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Browns Mailbag: Who are the under-the-radar candidates to impress at training camp?

We're back from vacation, rested and refreshed and ready to tackle your questions with less than a week to go before training camp.

Who is the under-the-radar player that fans should watch for in training camp and preseason to make the final roster? -- Justin B., Austin, Texas

This was an easier question to answer in recent years. The reshaping of the Browns' roster, though, has made this a little trickier because there are so many more established players who seem like high percentage locks to secure spots on the 53-man roster. With that understanding, there should still be a surprise or two, right? It's training camp, after all.

We'll throw out six names to monitor.

OT Greg Robinson - The former No. 2 overall pick hasn't lived up to the expectations that come with being drafted where he was, but he enters a left tackle competition with more experience than anyone else vying for the job. Though Shon Coleman worked with the first team throughout most of OTAs and minicamp, this position battle remains wide open.

WR C.J. Board - The first-year pass-catcher made play after play during OTAs, often finding himself on the other end of a big pass from rookie Baker Mayfield with the second-team offense. This is a much deeper room than years' past, but Board can catch plenty of attention if he keeps making a lot of big catches.

WR Damion Ratley - The sixth-round selection didn't put up a bunch of big numbers in college but was seen as a late-bloomer with a ton of upside. He got better and better as OTAs and minicamp unfolded and will look to find a niche during training camp.

DB Simeon Thomas - Another sixth-round selection, Thomas is built like a wide receiver (6-foot-3, 190) but brings incredible value in press-man coverage. The Browns loaded up on defensive backs this offseason, but Thomas has an opportunity to find a spot where he can contribute.

LB Justin Currie - The former defensive back has added weight and switched positions, giving coach Blake Williams a versatile option in Cleveland's deep linebacking corps. Currie is a good special teams player, too.

DB Denzel Rice - The second-year player was the defense's equivalent of Board throughout OTAs, making a number of plays for the second- and third-team units. As mentioned with Thomas, there's room in the secondary for an off-the-radar player to snag a roster spot, and Rice will put himself in good position if he keeps up what he's been doing.

Do you think Jamie Collins Sr. will play better this year now that Mychal Kendricks is able to take playing time from him? -- Jeff R., Akron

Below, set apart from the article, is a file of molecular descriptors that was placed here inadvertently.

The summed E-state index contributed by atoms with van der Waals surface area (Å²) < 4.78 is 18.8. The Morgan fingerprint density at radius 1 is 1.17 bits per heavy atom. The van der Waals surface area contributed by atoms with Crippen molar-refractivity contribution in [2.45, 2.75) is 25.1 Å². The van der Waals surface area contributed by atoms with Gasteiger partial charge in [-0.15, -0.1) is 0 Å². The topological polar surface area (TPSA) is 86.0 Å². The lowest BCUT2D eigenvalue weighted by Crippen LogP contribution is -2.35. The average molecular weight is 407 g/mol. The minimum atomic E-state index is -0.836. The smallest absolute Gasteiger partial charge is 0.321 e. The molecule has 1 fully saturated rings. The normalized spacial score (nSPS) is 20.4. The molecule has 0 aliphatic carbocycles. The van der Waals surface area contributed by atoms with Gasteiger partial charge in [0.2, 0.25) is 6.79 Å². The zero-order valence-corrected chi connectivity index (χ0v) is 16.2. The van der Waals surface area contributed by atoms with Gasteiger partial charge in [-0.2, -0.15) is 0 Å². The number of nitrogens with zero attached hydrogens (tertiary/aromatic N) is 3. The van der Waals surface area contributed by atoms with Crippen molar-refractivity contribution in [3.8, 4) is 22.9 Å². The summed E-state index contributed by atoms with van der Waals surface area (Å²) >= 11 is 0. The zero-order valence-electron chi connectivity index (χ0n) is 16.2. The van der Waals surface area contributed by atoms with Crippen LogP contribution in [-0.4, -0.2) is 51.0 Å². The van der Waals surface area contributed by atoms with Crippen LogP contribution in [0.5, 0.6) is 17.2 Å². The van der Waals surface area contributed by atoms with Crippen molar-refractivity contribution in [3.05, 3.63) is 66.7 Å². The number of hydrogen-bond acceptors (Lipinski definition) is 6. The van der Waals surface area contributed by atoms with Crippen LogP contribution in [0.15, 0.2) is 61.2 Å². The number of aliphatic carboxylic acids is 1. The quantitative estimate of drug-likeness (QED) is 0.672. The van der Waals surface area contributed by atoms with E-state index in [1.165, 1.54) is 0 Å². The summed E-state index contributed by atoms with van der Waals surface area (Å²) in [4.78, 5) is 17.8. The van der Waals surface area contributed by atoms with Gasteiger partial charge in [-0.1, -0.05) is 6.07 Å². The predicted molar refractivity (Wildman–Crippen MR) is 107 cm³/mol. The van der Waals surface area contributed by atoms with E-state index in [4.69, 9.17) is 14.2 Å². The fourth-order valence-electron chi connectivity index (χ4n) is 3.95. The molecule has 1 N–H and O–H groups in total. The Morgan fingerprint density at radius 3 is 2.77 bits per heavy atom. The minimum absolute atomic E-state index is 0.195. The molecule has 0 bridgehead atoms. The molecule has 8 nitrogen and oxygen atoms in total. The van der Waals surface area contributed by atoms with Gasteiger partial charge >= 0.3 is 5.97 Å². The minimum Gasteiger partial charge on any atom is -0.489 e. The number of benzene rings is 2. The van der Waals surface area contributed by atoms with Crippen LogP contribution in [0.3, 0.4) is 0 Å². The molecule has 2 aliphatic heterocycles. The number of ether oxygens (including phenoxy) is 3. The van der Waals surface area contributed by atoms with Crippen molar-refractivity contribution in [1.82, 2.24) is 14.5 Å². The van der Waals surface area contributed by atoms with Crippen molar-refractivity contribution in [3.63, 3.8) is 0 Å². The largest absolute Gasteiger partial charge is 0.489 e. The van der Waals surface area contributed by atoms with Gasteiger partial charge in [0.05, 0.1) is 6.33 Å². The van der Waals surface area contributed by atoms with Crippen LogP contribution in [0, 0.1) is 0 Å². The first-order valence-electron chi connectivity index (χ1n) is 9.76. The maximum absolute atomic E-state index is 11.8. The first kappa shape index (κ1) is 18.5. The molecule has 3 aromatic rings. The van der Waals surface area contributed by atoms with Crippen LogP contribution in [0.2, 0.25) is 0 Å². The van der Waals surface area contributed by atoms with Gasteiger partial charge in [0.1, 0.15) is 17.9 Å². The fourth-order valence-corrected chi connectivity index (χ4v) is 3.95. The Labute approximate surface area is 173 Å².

First off, criticism of Collins' 2017 season just isn't fair because of all the time he missed from a concussion and a knee injury that ended his year at the midpoint. The Pro Bowl linebacker is one of the defense's most talented players and has been constantly lauded for the things he does that don't necessarily show up on the stat sheet.

When it comes to the addition of Kendricks, Browns coaches aren't looking at it as a competition between him and one of the returning starters. Instead, the plan is to incorporate all four in a fashion that will best position the unit against the mismatches opposing offenses try to create.

"I think that our linebackers, especially our veteran linebackers in the room, are excited about what he could potentially bring to not just the room but the defense," Williams said. "Culturally, kind of like Jamie a couple of years ago, a guy who had just gotten off of a Super Bowl championship, has won in this league, has played in multiple other systems under multiple different people and has had success in this league, being able to bring how to do that to a relatively young roster that has not maybe done that at this level."

The tackling on special teams last year was marginal at best. Has the coaching staff addressed this problem with the new acquisitions? -- John B., Hampton, Virginia

The Browns will hope to be a better tackling team on special teams, but the bigger emphasis from new coordinator Amos Jones will be on penalties -- something that absolutely killed the unit last season.

"We are not going to be a penalized team," Jones said. "It is just not good for team football because you are talking about 40-plus yards every time, and a penalty negates that. Same thing on a kickoff return, you are going to see what the spacing is of the two men coming together on the back end because you cannot cluster anymore. We always are going to preach no penalties."

As for who could emerge as a top tackler on special teams, keep an eye on fifth-round linebacker Genard Avery.

"We'd like to see him become a guy that's part of the core box group on special teams," assistant special teams coach Sam Shade said. "He's a strong guy, good straight line speed, tough, physical, so we're hoping he can keep taking steps when we get into training camp."

What's up with Carl Nassib? Is he going to start this season? -- Dorian P., San Antonio

Starting might be tough with the return of Emmanuel Ogbah and Myles Garrett. That said, Nassib should play a key role as a versatile lineman who can line up in the middle in certain formations just as easily as he does off the end in Cleveland's base look. He gained a lot of experience last season when he filled in for Ogbah in the wake of his season-ending foot injury, and that should make him all the more prepared for a big third season.

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